Ragweed (Sneezeweed)

Sunday, October 14, 2007

Delta Journal
by Bob Thomas

You know that a plant must have some interesting qualities if it only grows in disturbed areas. Such is the case with ragweed, a plant that connotes a drippy nose and runny eyes for many.

A wry sense of humor led to ragweed being given the generic name Ambrosia, meaning “food of the gods.” Its rough surfaced leaves are regularly eaten only by insects, though horses and cows will consume them if other food is scarce.

Two species abound in south Louisiana. Giant ragweed (Ambrosia trifida) may be l0 feet tall with large deeply lobed leaves. Common, or dwarf, ragweed (A. artemisifolia) is shorter, usually four feet tall, and has delicately dissected leaves. The flowers of both are in the junction between leaves and stems while the pollen is produced in upside-down cup-like structures lining the branches. Ragweed pollen is distributed by the wind and is a primary cause of allergies during the fall.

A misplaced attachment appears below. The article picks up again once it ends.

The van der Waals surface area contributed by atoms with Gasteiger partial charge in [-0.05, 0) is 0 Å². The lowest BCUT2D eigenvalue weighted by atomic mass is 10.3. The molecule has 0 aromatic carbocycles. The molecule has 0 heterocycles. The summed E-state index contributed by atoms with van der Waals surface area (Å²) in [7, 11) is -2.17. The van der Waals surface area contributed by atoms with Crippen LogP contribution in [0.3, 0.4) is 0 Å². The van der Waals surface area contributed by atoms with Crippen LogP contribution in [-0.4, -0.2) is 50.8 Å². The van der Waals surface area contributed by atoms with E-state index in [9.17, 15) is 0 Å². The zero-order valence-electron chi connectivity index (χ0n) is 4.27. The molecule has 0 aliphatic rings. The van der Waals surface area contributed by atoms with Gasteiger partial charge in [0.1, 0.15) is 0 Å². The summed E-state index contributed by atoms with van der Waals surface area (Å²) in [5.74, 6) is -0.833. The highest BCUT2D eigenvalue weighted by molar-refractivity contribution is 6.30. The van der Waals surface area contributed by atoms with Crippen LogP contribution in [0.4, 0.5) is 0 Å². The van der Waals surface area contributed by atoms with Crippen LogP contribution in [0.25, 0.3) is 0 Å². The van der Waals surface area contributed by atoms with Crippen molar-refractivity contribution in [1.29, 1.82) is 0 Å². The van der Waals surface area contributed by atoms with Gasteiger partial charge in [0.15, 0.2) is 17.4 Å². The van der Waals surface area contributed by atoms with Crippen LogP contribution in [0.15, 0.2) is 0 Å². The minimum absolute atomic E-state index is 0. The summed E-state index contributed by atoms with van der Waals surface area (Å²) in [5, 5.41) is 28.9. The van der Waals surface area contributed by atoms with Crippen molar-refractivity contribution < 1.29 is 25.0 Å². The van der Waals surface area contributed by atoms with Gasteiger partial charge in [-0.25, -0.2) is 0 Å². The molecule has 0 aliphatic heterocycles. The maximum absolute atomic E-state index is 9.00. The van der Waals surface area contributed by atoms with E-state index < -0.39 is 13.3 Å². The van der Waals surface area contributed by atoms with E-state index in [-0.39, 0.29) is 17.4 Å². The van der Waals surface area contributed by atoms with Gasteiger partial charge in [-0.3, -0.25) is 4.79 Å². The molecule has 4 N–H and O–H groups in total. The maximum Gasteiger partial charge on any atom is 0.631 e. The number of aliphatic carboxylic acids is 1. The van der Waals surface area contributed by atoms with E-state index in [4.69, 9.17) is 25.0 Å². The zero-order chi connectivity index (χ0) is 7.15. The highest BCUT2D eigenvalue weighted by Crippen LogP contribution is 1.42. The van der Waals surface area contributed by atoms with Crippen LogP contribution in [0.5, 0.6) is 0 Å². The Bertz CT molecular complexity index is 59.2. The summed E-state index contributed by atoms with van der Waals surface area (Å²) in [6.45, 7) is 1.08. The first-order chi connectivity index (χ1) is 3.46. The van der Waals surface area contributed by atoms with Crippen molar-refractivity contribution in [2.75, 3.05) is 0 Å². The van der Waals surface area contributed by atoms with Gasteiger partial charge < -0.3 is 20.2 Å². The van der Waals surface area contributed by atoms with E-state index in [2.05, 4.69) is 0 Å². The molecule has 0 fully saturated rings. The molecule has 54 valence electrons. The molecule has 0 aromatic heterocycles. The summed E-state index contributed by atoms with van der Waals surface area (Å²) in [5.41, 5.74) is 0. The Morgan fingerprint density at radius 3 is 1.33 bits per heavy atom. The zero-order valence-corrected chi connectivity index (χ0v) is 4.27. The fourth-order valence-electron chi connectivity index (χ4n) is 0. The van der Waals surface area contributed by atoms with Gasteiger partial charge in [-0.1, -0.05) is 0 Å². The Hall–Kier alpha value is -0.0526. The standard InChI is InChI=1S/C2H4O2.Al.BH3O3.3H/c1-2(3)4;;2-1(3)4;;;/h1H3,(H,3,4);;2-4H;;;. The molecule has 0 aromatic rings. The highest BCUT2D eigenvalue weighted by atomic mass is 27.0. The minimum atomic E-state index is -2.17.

Ragweed is truly a pioneer species, normally being one of the first to invade barren soils. It is a very important element in our ecosystem in that it produces nutrients that further enrich its soil, thus paving the way for the invasion of other species having different ecological requirements. This phenomenon is known as plant succession.

Another curious characteristic accelerates the eventual disappearance of ragweed. As they grow, some roots die as new ones develop. These decaying roots release a toxin that is harmful only to ragweed. When concentrations are high enough, the soil can no longer support these invaders and they die, thus paving the way for new species of plants to replace them.

So, if you are allergic to ragweed pollen, have patience. This, too, shall pass!

Also published in Nature Profile, The Times Picayune, October 3, 1989.

Article Title: 
Ragweed, Delta Journal, Times-Picayune, October 14, 2007, C-11